Ms. Gilford contacted Boscov’s on August 23, 2016 and stated that she had already been in contact with Guardian regarding the damage to her furniture, but her claim was denied because they do not cover buckling or peeling of the leather. Upon request, the customer provided Boscov’s with photographs of the furniture. After reviewing the photographs, it was determined that the damage was not covered by either of the warranties due to timing and the type of damage. The customer disconnected the call and we did not hear from her again.
In the interest of customer service, we contacted Ms. Gilford on October 11, 2016 and offered her a refund for the purchase price of the furniture. Ms. Gilford was happy with this and accepted the resolution.”
– In terms of Boscov’s sale of bonded leather furniture – would the one-year factory warranty have covered the peeling problem (if it wasn’t expired)? Yes, any defects with the leather that are not caused by customer misuse would be covered.
– Also – this is a couch that had problems within two years of use. Have you noticed these trend with bonded leather products? Is it disclosed to customers when it is sold? We have no record of the same conditions reported by Ms. Garza resulting in damage to bonded leather furniture. If there was a known issue, we would not continue to sell the product.
RAYMOUR AND FLANIGAN
“The two customers are individual incidents. There is no trend with this type of product. Any customer that purchases with Raymour & Flanigan should reach out to us directly with any issues or concerns.”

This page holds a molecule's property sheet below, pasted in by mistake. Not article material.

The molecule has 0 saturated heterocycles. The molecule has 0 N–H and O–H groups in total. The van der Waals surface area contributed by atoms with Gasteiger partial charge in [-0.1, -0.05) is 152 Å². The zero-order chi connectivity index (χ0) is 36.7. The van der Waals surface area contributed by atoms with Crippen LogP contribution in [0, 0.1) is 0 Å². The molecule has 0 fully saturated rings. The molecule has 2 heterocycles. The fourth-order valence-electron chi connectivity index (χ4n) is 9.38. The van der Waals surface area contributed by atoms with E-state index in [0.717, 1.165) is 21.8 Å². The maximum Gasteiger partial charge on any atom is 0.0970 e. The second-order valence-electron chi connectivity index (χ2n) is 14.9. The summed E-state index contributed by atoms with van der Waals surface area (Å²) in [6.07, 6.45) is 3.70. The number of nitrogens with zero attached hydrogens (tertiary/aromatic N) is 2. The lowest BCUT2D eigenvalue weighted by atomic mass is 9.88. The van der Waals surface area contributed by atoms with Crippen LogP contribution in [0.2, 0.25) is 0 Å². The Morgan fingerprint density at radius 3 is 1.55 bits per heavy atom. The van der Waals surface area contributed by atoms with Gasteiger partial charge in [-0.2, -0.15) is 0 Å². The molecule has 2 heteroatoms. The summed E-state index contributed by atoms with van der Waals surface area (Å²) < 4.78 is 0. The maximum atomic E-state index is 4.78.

SOFAS AND SECTIONALS
“Bonded leather is great for getting the look and feel of leather, at a lower price point. Any furniture cover that contains a percentage of leather can be marketed as “Bonded Leather”. Bonded Leather consists of a combination of leather, polyurethane, and polyester. The higher the percentage of leather, the higher quality the bonded leather is. By using the word leather it can make shopping difficult for the uninformed customer. When a customer asks us about bonded leather, we make sure that they understand that there is a difference between bonded leather and top grain leather. If the customer will be putting the furniture in a high traffic area and/or especially with pets, we always recommend a treated, top grain leather as it has the best durability. Bonded leather from a respected manufacturer can still be a great choice, but the customer needs to know that they are not purchasing a real leather and it will not wear the same. If a low quality bonded leather is used in high traffic areas, it can start to fail, and can lead to the ugly peeling of the cover, as this is how bonded leather usually fails. Sofas and Sectionals only sells bonded leather to customers who have been fully informed as to the difference between bonded and top grain leather and what they feel will work for their home.”